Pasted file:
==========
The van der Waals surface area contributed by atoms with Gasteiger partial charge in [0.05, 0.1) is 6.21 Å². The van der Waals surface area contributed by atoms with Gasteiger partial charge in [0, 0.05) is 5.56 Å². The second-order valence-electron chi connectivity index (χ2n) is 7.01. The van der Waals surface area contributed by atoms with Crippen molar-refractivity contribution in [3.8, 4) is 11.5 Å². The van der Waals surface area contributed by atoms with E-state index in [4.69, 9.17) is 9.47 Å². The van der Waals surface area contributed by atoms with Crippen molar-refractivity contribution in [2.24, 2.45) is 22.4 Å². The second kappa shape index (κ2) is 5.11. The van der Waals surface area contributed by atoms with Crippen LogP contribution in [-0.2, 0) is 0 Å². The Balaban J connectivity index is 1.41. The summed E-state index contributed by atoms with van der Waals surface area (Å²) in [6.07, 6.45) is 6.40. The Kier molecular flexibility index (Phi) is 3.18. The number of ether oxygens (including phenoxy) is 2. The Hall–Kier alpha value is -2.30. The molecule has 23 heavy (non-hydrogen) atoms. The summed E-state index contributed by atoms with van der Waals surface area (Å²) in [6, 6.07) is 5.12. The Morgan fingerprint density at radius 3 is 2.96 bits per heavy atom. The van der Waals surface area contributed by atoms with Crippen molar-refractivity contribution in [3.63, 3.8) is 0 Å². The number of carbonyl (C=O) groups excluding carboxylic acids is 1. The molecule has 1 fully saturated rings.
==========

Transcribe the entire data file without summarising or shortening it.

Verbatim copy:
The van der Waals surface area contributed by atoms with Gasteiger partial charge in [0.05, 0.1) is 6.21 Å². The van der Waals surface area contributed by atoms with Gasteiger partial charge in [0, 0.05) is 5.56 Å². The second-order valence-electron chi connectivity index (χ2n) is 7.01. The van der Waals surface area contributed by atoms with Crippen molar-refractivity contribution in [3.8, 4) is 11.5 Å². The van der Waals surface area contributed by atoms with E-state index in [4.69, 9.17) is 9.47 Å². The van der Waals surface area contributed by atoms with Crippen molar-refractivity contribution in [2.24, 2.45) is 22.4 Å². The second kappa shape index (κ2) is 5.11. The van der Waals surface area contributed by atoms with Crippen LogP contribution in [-0.2, 0) is 0 Å². The Balaban J connectivity index is 1.41. The summed E-state index contributed by atoms with van der Waals surface area (Å²) in [6.07, 6.45) is 6.40. The Kier molecular flexibility index (Phi) is 3.18. The number of ether oxygens (including phenoxy) is 2. The Hall–Kier alpha value is -2.30. The molecule has 23 heavy (non-hydrogen) atoms. The summed E-state index contributed by atoms with van der Waals surface area (Å²) in [6, 6.07) is 5.12. The Morgan fingerprint density at radius 3 is 2.96 bits per heavy atom. The van der Waals surface area contributed by atoms with Crippen molar-refractivity contribution in [3.63, 3.8) is 0 Å². The number of carbonyl (C=O) groups excluding carboxylic acids is 1. The molecule has 1 fully saturated rings.